Monday, 10 December 2007

Festival of Light

It was good to see the Hannukiah in front of the Brandenburger Tor.

I've never really considered the thought that when Jesus raised Lazarus from the dead, it must have been soon after Hannukah, the Feast of Dedication, which, as John says, took place in winter. It was only four months later that Passover occurs, when Jesus was put to death and raised from the dead. I think John makes a connection here. Jesus was pointing people to the fact that just as He raised Lazarus from the dead, as He was/is Himself the Resurrection and the Life, it would be impossible for death to hold Him.

When Jesus says to the disciples, (John 11 9-10)

"Are there not twelve hours of daylight? Anyone who walks in daylight doesn't stumble because there's plenty of light from the sun. Walking at night, he might very well stumble because he can't see where he's going..."

He's telling them to put their trust in the Light; in Him, while He's still with them. Never mind what happens; whether Lazarus dies or not; do they trust Him? As a result of Lazarus emerging alive from the grave, many of the people believed in Him. Of course it wasn't long before some of the same crowds were baying for His blood.

What he says in ch.10 connects to chapter 11: 35-36 where He says,

"For a brief time still, the light is among you. Walk by the light you have so darkness doesn't destroy you. If you walk in darkness, you don't know where you're going. As you have the light, believe in the light. Then the light will be within you, and shining through your lives. You'll be children of light."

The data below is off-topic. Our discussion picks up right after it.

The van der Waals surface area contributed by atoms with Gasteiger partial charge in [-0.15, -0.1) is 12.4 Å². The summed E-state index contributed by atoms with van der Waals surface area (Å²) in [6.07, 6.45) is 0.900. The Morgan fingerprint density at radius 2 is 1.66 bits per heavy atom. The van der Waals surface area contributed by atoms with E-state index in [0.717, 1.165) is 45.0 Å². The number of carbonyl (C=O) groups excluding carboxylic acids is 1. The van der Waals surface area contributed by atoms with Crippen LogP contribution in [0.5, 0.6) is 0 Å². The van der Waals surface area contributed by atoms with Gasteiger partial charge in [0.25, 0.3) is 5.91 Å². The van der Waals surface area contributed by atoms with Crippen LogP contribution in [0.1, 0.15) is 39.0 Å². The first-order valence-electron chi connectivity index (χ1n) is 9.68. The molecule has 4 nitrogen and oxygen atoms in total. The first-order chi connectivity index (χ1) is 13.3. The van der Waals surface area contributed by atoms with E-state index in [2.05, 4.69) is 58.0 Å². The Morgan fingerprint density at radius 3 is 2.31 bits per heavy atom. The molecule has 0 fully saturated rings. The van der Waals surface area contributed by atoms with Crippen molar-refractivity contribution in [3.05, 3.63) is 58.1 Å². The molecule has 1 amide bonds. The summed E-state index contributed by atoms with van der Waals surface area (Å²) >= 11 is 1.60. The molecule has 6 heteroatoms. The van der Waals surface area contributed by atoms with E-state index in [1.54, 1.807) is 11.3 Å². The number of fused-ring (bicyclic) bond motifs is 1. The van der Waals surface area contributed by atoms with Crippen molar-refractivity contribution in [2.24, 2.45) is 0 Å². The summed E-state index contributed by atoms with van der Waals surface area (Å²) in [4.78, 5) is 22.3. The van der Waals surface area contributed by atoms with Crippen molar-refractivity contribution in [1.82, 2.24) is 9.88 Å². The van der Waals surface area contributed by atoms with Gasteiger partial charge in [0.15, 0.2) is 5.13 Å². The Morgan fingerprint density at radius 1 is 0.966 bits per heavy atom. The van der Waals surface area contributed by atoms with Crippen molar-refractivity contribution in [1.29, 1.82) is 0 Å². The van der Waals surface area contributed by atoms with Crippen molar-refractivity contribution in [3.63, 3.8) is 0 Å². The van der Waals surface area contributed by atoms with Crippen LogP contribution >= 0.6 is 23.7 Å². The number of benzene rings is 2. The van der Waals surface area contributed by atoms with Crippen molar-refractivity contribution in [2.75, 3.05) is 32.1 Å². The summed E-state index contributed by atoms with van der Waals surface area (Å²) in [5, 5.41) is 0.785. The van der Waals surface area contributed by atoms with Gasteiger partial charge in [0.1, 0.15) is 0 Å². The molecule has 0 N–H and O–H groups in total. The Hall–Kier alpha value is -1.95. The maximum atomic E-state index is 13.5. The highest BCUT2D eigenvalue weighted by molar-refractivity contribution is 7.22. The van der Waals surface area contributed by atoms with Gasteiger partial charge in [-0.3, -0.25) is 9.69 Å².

(John 12:44-46)

"Whoever believes in me, believes not just in me but in the One who sent me. Whoever looks at me is looking, in fact, at the One who sent me. I am Light that has come into the world so that all who believe in me won't have to stay any longer in the dark.

Is He the Light in our lives, or are we settling for something less? The green socialist politicians talked last week about turning off the lights because of global warming. The darkness is already all around us, but those who are walking in the Light have no need to fear what those who are in darkness fear.

(1 John 1:5-7)

"This, in essence, is the message we heard from Christ and are passing on to you: God is light, pure light; there's not a trace of darkness in him.
If we claim that we experience a shared life with him and continue to stumble around in the dark, we're obviously lying through our teeth—we're not living what we claim. But if we walk in the light, God himself being the light, we also experience a shared life with one another, as the sacrificed blood of Jesus, God's Son, purges all our sin."

He is the Light (John 1:9, 3:19, 8:12, 9:5) worth celebrating. May He speak to us through the Hannukah lights...

...and draw all men into the Son-Light.

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